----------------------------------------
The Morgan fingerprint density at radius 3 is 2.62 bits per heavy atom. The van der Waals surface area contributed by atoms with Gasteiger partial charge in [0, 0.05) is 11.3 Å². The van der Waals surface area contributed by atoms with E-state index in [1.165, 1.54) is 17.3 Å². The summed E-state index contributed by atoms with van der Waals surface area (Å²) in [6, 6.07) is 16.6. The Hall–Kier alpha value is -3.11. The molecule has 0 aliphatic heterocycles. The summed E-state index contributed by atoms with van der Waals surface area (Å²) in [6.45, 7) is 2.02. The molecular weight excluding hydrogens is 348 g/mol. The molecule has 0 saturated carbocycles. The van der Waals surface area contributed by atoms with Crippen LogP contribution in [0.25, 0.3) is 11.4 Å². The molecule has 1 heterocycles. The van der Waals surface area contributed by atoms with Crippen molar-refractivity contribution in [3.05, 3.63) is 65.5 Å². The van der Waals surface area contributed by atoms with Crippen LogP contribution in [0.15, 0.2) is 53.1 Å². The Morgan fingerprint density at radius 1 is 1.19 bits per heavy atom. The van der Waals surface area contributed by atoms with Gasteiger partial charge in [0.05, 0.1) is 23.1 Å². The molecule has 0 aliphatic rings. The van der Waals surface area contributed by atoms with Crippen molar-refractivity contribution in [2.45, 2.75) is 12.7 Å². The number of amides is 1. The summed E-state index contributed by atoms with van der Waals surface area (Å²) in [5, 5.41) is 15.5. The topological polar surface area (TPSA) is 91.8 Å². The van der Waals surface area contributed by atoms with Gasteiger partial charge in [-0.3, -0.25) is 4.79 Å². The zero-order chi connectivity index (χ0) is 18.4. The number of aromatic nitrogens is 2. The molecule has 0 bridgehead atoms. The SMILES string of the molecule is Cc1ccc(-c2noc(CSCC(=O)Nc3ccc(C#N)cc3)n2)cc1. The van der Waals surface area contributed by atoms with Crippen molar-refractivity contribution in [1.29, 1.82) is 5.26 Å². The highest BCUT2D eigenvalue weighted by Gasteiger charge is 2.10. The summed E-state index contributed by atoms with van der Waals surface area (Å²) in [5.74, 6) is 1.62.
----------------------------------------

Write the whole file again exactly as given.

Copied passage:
The Morgan fingerprint density at radius 3 is 2.62 bits per heavy atom. The van der Waals surface area contributed by atoms with Gasteiger partial charge in [0, 0.05) is 11.3 Å². The van der Waals surface area contributed by atoms with E-state index in [1.165, 1.54) is 17.3 Å². The summed E-state index contributed by atoms with van der Waals surface area (Å²) in [6, 6.07) is 16.6. The Hall–Kier alpha value is -3.11. The molecule has 0 aliphatic heterocycles. The summed E-state index contributed by atoms with van der Waals surface area (Å²) in [6.45, 7) is 2.02. The molecular weight excluding hydrogens is 348 g/mol. The molecule has 0 saturated carbocycles. The van der Waals surface area contributed by atoms with Crippen LogP contribution in [0.25, 0.3) is 11.4 Å². The molecule has 1 heterocycles. The van der Waals surface area contributed by atoms with Crippen molar-refractivity contribution in [3.05, 3.63) is 65.5 Å². The van der Waals surface area contributed by atoms with Crippen LogP contribution in [0.15, 0.2) is 53.1 Å². The Morgan fingerprint density at radius 1 is 1.19 bits per heavy atom. The van der Waals surface area contributed by atoms with Gasteiger partial charge in [0.05, 0.1) is 23.1 Å². The molecule has 0 aliphatic rings. The van der Waals surface area contributed by atoms with Crippen molar-refractivity contribution in [2.45, 2.75) is 12.7 Å². The number of amides is 1. The summed E-state index contributed by atoms with van der Waals surface area (Å²) in [5, 5.41) is 15.5. The topological polar surface area (TPSA) is 91.8 Å². The van der Waals surface area contributed by atoms with Gasteiger partial charge in [-0.3, -0.25) is 4.79 Å². The zero-order chi connectivity index (χ0) is 18.4. The number of aromatic nitrogens is 2. The molecule has 0 bridgehead atoms. The SMILES string of the molecule is Cc1ccc(-c2noc(CSCC(=O)Nc3ccc(C#N)cc3)n2)cc1. The van der Waals surface area contributed by atoms with Crippen molar-refractivity contribution in [1.29, 1.82) is 5.26 Å². The highest BCUT2D eigenvalue weighted by Gasteiger charge is 2.10. The summed E-state index contributed by atoms with van der Waals surface area (Å²) in [5.74, 6) is 1.62.